If you were successful, somebody along the line gave you some help. There was a great teacher somewhere in your life. Somebody helped to create this unbelievable American system that we have that allowed you to thrive. Somebody invested in roads and bridges. If you’ve got a business, you didn’t build that. Somebody else made that happen. The Internet didn’t get invented on its own. Government research created the Internet so that all the companies could make money off the Internet. The point is, when we succeed, we succeed because of our individual initiative, but also because we do things together.

Per a friend of mine with a Ph.D. in mathematics:

We scientists say that in order to make an apple pie from scratch, you must first build the universe — and that takes about four billion years. But that doesn’t mean we can’t build anything new from existing resources. So telling a businessman “you didn’t build that” is pure sophistry. Such phrases have always been a preamble to looting. Coming from the president, it’s chilling.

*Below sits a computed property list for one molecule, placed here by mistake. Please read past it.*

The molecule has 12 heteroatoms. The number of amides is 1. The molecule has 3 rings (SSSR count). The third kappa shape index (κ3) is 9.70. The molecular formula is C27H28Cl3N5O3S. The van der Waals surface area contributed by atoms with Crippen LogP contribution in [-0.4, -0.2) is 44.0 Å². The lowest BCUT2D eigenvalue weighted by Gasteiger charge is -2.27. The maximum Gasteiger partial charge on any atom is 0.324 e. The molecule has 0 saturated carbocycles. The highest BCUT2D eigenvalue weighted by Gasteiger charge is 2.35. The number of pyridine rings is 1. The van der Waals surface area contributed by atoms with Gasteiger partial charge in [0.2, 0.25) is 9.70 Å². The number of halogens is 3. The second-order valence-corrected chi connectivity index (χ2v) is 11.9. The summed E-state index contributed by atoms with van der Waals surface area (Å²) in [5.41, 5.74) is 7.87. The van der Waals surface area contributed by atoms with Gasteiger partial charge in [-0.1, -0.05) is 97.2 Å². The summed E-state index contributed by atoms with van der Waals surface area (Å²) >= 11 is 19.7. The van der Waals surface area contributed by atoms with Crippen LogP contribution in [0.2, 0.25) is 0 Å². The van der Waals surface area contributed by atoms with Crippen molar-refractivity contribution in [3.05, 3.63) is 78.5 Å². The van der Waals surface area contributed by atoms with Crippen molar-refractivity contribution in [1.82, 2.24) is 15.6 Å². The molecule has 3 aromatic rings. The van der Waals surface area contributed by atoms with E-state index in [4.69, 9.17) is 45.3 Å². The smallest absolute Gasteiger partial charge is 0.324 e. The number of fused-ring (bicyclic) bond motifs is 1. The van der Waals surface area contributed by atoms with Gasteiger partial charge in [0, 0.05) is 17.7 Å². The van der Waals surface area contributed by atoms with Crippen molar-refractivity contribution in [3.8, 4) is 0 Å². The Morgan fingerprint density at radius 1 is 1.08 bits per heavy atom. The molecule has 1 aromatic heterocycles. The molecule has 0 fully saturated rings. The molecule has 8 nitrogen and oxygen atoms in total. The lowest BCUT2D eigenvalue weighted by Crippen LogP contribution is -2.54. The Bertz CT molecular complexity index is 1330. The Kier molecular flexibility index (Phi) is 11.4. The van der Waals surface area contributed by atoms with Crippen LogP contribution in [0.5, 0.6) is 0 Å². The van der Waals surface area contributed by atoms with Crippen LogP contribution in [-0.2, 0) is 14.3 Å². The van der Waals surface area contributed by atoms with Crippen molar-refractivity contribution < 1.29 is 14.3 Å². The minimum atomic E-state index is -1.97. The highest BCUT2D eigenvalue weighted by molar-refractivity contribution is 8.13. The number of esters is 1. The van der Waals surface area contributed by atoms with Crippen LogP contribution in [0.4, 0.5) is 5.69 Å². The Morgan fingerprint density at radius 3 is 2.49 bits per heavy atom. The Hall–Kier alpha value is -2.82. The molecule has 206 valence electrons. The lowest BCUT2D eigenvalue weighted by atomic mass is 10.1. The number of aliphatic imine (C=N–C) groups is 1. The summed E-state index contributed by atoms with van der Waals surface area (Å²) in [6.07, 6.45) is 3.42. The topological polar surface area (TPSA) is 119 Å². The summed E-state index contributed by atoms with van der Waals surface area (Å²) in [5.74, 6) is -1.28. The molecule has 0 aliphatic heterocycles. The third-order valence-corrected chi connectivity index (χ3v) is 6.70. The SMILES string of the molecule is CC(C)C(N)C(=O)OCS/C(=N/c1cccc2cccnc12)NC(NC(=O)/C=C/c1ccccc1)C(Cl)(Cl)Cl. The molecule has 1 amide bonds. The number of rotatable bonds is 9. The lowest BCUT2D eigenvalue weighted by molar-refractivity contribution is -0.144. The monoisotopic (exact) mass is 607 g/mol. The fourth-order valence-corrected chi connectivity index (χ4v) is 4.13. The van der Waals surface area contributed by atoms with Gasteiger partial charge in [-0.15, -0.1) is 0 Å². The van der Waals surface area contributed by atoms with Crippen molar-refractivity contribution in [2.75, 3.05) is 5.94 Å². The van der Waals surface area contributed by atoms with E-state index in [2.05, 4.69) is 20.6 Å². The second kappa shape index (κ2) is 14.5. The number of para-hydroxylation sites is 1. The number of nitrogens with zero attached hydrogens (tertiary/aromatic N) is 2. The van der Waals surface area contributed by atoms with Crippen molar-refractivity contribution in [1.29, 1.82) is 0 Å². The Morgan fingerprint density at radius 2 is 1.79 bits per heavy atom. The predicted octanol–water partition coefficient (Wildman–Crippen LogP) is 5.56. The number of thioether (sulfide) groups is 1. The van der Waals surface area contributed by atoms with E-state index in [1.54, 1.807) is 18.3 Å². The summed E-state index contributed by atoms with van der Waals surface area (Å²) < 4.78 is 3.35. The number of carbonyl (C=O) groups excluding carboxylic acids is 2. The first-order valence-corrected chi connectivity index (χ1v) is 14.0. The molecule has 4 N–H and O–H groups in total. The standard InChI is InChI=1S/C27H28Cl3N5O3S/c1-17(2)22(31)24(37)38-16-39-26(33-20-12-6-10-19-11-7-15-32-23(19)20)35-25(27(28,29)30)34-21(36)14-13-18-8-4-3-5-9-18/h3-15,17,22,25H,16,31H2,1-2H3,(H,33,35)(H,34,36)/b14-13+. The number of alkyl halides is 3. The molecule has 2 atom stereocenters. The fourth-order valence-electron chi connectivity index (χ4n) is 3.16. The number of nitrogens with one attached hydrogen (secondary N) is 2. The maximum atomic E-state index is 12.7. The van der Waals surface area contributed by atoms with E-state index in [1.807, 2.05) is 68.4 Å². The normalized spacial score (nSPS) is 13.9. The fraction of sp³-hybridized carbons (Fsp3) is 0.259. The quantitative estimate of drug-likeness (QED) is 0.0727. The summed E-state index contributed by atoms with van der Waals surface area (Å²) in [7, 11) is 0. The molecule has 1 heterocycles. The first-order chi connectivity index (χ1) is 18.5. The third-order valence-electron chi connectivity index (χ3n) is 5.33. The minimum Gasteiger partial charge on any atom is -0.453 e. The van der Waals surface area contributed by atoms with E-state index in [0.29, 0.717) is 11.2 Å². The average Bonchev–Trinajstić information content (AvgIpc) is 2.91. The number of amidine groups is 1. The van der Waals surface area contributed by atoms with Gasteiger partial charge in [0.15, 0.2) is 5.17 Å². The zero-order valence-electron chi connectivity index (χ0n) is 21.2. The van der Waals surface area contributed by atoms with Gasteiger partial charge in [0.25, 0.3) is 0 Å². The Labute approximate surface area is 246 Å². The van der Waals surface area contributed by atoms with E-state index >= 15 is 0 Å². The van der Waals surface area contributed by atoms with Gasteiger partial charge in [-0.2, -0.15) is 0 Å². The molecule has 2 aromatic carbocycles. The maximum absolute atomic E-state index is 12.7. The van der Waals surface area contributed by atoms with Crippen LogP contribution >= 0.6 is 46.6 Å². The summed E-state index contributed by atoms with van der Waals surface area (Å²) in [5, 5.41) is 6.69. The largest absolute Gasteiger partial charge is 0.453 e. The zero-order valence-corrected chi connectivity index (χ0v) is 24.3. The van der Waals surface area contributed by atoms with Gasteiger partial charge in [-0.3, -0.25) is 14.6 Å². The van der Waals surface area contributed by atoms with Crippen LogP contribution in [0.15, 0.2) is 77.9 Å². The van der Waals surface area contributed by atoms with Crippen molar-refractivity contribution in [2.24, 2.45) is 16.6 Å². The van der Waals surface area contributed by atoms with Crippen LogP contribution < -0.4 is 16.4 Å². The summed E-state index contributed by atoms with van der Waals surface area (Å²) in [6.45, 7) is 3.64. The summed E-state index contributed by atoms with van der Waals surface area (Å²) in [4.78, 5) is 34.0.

Apart from the simple untruth that “government created the Internet,” Obama’s words boil down to the collectivist bromide that the individual is nothing without the society and the state. As one would expect, Obama didn’t come up with it on his own. Standing on the shoulders of his collectivist predecessors, he ineptly restated Mussolini’s motto:

All individuals or groups are relative, only to be conceived in their relation to the State.

Benito’s fellow collectivist Adolf Hitler agrees:

Our nation can achieve permanent health only from within on the basis of the principle: The common interest before self-interest.

Continue reading ‘You Didn’t Build That’ and the Darkness of Collective Punishment for an unsettling glimpse of the dark place that simple untruth “You didn’t build that” will take us.

Let’s take a look at what some of Obama’s advisors think we should with our suburbs, again it ain’t pretty. This comes from Stanley Kurtzof National Review.